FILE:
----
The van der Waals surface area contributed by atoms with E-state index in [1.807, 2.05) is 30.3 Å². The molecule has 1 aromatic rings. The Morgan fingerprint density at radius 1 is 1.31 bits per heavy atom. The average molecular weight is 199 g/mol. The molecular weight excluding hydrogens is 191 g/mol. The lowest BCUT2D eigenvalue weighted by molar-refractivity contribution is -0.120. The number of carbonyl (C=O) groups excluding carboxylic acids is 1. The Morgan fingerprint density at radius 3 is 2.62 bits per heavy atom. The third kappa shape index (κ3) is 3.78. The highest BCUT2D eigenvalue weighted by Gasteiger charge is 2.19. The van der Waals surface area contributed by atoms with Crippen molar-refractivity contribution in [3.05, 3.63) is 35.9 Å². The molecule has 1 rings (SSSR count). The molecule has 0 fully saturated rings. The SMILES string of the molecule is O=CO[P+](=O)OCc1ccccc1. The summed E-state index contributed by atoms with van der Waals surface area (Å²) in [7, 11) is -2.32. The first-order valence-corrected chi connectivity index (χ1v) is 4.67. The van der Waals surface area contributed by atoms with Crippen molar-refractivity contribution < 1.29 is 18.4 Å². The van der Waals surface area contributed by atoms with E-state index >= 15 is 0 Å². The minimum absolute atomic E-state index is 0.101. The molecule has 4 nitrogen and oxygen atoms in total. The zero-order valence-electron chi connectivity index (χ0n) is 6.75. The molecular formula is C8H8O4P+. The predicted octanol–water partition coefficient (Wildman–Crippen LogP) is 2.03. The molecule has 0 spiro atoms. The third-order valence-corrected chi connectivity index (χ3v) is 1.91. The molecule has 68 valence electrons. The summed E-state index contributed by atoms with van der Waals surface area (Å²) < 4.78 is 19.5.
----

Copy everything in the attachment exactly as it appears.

The van der Waals surface area contributed by atoms with E-state index in [1.807, 2.05) is 30.3 Å². The molecule has 1 aromatic rings. The Morgan fingerprint density at radius 1 is 1.31 bits per heavy atom. The average molecular weight is 199 g/mol. The molecular weight excluding hydrogens is 191 g/mol. The lowest BCUT2D eigenvalue weighted by molar-refractivity contribution is -0.120. The number of carbonyl (C=O) groups excluding carboxylic acids is 1. The Morgan fingerprint density at radius 3 is 2.62 bits per heavy atom. The third kappa shape index (κ3) is 3.78. The highest BCUT2D eigenvalue weighted by Gasteiger charge is 2.19. The van der Waals surface area contributed by atoms with Crippen molar-refractivity contribution in [3.05, 3.63) is 35.9 Å². The molecule has 1 rings (SSSR count). The molecule has 0 fully saturated rings. The SMILES string of the molecule is O=CO[P+](=O)OCc1ccccc1. The summed E-state index contributed by atoms with van der Waals surface area (Å²) in [7, 11) is -2.32. The first-order valence-corrected chi connectivity index (χ1v) is 4.67. The van der Waals surface area contributed by atoms with Crippen molar-refractivity contribution < 1.29 is 18.4 Å². The van der Waals surface area contributed by atoms with E-state index >= 15 is 0 Å². The minimum absolute atomic E-state index is 0.101. The molecule has 4 nitrogen and oxygen atoms in total. The zero-order valence-electron chi connectivity index (χ0n) is 6.75. The molecular formula is C8H8O4P+. The predicted octanol–water partition coefficient (Wildman–Crippen LogP) is 2.03. The molecule has 0 spiro atoms. The third-order valence-corrected chi connectivity index (χ3v) is 1.91. The molecule has 68 valence electrons. The summed E-state index contributed by atoms with van der Waals surface area (Å²) < 4.78 is 19.5.